“It is in situations like this that Congress must respond to the call, not cower in the corner,” Palmer continued. “Our history is littered with wars, pandemics, and attacks on American soil, but none of that has ever prevented Congress from meeting to do the people’s business. The current public health crisis should not change that precedent. Precautions can be taken, but Congress must show up to work like everyone else.”

“In its 231 year history, the U.S. House of Representatives has never permitted a member to vote by proxy,” Brooks stated. “Never before have Members shirked their duty so blatantly. Whether it was the Spanish Flu of 1918, the Yellow Fever of 1793, the burning of the Capitol during the War of 1812, the Civil War, World Wars I or II, or terrorist attacks on 9/11, Congress had the courage, fortitude and duty to assemble to meet America’s challenges. Unfortunately, it appears those traits are not sufficiently present in today’s House of Representatives.”

“For Speaker Pelosi, this isn’t about safety during the pandemic, but about power,” Palmer continued. “This week, more than 75 Democrats claimed to be unable to attend the votes in Washington, yet we know at least two of them skipped votes not for safety reasons, but to attend the space shuttle launch. This rule change does not reflect representative government, but it does reflect corrupt governing. One member should not be allowed to cast 5 votes on the same legislative matter, but that’s effectively what happened on the House floor this week. You cannot represent your constituents on the House floor when you’re not present to vote on their behalf. This process is an insult to those constituents and to frontline workers who have been working around the clock lately to help our country through the current crisis. Congress must come to work like everyone else, and the American people should demand it just like the Constitution does. That’s why I’m joining my colleagues and concerned citizens in filing this lawsuit in federal court to overturn the resolution that undermines representative government. We cannot let this unconstitutional power grab go unchallenged.”

“The Socialist Democrats’ proxy voting scheme is a blatant attempt to use the pandemic to centralize power in one individual, House Speaker Nancy Pelosi, by overturning centuries of tradition and well-founded precedent.” Brooks charged. “America’s Founding Fathers feared centralized power; and there is nothing scarier than Congressmen delegating to others the duty to represent those citizens who elected them to this high office. Each House member vote is the representative vote of the 700,000+ citizens who elected him. A member has no right to give his constituency’s vote away to another person whom that citizenry did not elect. Quite frankly, a Member of Congress who voluntarily refuses to do his most important duty, voting on the House floor, should, at a minimum, decline to accept pay for work not done and, at a maximum, should resign from office so that someone more able can serve and properly perform the voting duties required of a U.S. Congressman. I signed on as a plaintiff in this important lawsuit because I take seriously my oath of office to defend the Constitution. I call on the U.S. Supreme Court to take up this case quickly before Pelosi and her Socialist Democrat Comrades can do more irreparable harm to America’s Constitution.”

House Republican Leader Kevin McCarthy (CA-23) is the leader of the proxy vote lawsuit. Congressman Bradley Byrne (R-Montrose) is already one of the plaintiffs.

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Byrne sues Speaker Pelosi to stop House rule changes

“The Constitution is clear that a majority must be present for the House to conduct business,” Rep. Byrne said. “Speaker Pelosi’s attempt to allow Democrats to cast multiple ‘proxy’ votes for their colleagues is a blatant violation of the Constitution. Under rules adopted last week, as few as 22 Democrats could claim a quorum and win a vote against all 197 Republicans. This scheme gives Pelosi and her lieutenants complete and dangerous unconstitutional powers. If Democrats won’t show up to vote, they should turn the speaker’s gavel over to Leader McCarthy and the Republicans who are actually willing to show up and work for the people they represent.”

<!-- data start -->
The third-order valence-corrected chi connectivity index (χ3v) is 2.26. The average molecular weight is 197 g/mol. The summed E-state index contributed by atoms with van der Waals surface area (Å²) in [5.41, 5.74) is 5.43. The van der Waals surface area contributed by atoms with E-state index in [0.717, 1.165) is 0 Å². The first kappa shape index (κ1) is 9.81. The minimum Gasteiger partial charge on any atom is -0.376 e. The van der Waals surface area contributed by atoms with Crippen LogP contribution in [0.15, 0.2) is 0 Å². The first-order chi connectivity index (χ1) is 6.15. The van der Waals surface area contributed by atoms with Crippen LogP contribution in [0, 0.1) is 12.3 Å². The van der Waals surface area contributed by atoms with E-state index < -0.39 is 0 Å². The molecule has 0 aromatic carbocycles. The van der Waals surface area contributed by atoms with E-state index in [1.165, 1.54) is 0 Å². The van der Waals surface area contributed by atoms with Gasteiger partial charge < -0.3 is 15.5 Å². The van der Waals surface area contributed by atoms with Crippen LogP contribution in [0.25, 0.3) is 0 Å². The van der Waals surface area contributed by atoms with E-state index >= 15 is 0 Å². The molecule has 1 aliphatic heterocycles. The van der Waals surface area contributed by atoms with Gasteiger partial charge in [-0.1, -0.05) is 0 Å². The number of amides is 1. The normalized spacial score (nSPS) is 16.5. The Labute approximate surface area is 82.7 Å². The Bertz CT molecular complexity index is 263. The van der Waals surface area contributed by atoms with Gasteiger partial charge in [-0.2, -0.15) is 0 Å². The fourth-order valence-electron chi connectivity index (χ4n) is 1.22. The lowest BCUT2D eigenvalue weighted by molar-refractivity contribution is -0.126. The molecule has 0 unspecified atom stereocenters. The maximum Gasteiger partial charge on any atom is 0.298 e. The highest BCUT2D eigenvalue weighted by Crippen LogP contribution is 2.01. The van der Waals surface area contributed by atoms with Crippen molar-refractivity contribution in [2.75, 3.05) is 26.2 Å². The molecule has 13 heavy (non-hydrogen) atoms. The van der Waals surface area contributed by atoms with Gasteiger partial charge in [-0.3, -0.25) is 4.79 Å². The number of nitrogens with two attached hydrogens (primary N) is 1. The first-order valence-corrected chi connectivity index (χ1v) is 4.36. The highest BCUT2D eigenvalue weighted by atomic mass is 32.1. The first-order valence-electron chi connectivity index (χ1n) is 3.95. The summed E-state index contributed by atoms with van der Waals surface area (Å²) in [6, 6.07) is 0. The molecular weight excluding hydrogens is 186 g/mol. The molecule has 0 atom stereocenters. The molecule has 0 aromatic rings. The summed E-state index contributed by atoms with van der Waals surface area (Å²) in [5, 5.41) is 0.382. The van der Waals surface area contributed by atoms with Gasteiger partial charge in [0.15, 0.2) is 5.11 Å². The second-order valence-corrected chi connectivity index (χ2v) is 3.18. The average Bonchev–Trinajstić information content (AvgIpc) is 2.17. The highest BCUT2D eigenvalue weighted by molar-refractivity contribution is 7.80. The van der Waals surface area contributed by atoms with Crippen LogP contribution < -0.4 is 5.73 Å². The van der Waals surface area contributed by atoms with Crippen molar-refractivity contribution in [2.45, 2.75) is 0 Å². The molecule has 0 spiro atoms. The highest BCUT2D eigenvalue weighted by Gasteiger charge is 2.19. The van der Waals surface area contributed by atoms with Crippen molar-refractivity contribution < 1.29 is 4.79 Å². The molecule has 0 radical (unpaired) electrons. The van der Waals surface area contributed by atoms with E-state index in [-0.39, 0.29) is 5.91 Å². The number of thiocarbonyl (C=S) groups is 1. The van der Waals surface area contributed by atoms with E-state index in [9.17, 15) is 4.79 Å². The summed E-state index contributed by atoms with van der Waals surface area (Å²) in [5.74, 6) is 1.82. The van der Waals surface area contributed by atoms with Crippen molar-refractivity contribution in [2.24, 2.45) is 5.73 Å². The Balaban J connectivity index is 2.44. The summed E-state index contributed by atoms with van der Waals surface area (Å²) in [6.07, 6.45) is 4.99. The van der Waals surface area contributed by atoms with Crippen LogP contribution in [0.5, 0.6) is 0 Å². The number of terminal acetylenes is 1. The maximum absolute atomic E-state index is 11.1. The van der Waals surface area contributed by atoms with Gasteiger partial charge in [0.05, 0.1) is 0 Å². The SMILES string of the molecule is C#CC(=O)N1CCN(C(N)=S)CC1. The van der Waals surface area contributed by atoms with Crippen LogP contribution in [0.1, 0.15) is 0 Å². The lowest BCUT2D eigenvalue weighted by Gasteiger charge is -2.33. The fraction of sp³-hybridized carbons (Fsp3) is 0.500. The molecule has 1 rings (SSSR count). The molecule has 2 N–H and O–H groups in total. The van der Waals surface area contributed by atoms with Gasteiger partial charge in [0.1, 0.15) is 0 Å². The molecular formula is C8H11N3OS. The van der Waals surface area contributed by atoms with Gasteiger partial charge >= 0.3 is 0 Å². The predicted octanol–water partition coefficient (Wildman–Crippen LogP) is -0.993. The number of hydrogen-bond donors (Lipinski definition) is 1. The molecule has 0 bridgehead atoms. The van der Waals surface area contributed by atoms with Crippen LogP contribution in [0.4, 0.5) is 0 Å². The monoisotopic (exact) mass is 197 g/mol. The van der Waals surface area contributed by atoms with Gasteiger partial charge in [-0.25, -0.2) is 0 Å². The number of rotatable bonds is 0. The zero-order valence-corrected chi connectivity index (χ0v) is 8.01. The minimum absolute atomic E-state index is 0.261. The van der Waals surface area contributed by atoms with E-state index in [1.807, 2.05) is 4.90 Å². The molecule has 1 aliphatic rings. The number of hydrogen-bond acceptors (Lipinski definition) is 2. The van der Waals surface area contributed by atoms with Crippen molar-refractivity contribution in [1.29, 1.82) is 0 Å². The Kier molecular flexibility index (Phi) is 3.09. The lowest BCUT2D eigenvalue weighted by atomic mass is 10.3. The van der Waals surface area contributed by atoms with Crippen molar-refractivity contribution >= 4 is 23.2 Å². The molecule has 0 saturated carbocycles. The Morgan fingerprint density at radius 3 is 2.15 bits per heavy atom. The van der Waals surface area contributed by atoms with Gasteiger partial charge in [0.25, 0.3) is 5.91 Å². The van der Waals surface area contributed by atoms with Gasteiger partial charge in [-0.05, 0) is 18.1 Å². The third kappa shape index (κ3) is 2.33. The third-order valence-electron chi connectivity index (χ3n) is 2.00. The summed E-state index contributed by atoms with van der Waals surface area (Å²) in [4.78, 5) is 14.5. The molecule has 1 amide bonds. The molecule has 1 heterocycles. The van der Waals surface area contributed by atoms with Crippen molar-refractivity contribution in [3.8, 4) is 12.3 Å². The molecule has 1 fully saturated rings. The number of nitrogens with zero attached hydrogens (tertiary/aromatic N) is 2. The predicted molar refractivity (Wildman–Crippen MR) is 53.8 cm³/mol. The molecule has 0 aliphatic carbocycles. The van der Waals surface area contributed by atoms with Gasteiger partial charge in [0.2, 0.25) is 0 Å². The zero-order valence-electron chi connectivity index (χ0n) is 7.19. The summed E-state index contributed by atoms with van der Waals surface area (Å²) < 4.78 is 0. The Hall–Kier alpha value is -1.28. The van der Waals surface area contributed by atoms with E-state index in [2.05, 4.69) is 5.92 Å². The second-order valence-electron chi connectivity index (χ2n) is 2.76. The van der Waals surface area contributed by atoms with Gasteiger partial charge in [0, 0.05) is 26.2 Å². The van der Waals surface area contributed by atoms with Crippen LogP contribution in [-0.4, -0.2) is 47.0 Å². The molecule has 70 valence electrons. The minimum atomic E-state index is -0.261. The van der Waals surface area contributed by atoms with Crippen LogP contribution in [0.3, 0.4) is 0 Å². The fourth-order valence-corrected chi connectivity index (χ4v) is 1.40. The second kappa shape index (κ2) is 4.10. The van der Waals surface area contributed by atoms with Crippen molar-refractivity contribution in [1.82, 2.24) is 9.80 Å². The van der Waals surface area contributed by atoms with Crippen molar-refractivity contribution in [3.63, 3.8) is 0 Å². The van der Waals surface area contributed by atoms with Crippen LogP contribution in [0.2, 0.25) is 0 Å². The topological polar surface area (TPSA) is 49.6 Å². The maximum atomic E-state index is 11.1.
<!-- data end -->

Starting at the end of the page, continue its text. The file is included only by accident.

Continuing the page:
“This week, House Democrats will break over 230 years of precedent and allow Members of Congress to vote by proxy on the House floor,” Leader McCarthy said. “This is not simply arcane parliamentary procedure. It is a brazen violation of the Constitution, a dereliction of our duty as elected officials, and would silence the American people’s voice during a crisis. Although I wish this matter could have been solved on a bipartisan basis, the stakes are too high to let this injustice go unaddressed. That is why, along with other members of the House and our constituents, I have filed a lawsuit in federal court to overturn Speaker Pelosi’s unconstitutional power grab.”
The Republican plaintiffs point out that in the last 231 years, the House of Representatives has never permitted a member to vote by proxy from the floor of the chamber. This includes during: the Yellow Fever of 1793, the Civil War, the burning of the Capitol during the War of 1812, the Spanish Flu of 1918, and 9/11.

The GOP plaintiffs claim that voting by proxy is flatly prohibited by the Constitution.

Article I, Section 4, Clause 2 states: “The Congress shall assemble at least once in every Year, and such Meeting shall . . . .” o Article I, Section 5, Clause 1 states: “Each House shall be the Judge of the Elections . . . and a Majority of each shall constitute a Quorum to do Business; . . . and may be authorized to compel the Attendance of absent Members.” o Article I, Section 6, Clause 1 states: “The Senators and Representatives . . . shall . . . be privileged from Arrest during their Attendance at the Session of their respective Houses” • The constitution clearly contemplates the physical gathering together of representatives as a deliberative body. As the Supreme Court has held, to constitute a “quorum” necessary to “do business,” the Constitution requires “the presence of a majority, and when that majority are present the power of the house arises.” United States v. Ballin, 144 U.S. 1, 6 (1892)

The plaintiffs have filed a constitutional challenge in the D.C federal district court seeking to enjoin the use of proxy voting in the United States House of Representatives.

Congressman Mo Brooks represents Alabama’s Fifth Congressional District. Congressman Gary Palmer represents Alabama’s Sixth Congressional District. Alabama Democrats were unable to find candidates willing to challenge either of the two popular incumbents. Brooks did defeat a Republican challenger in March.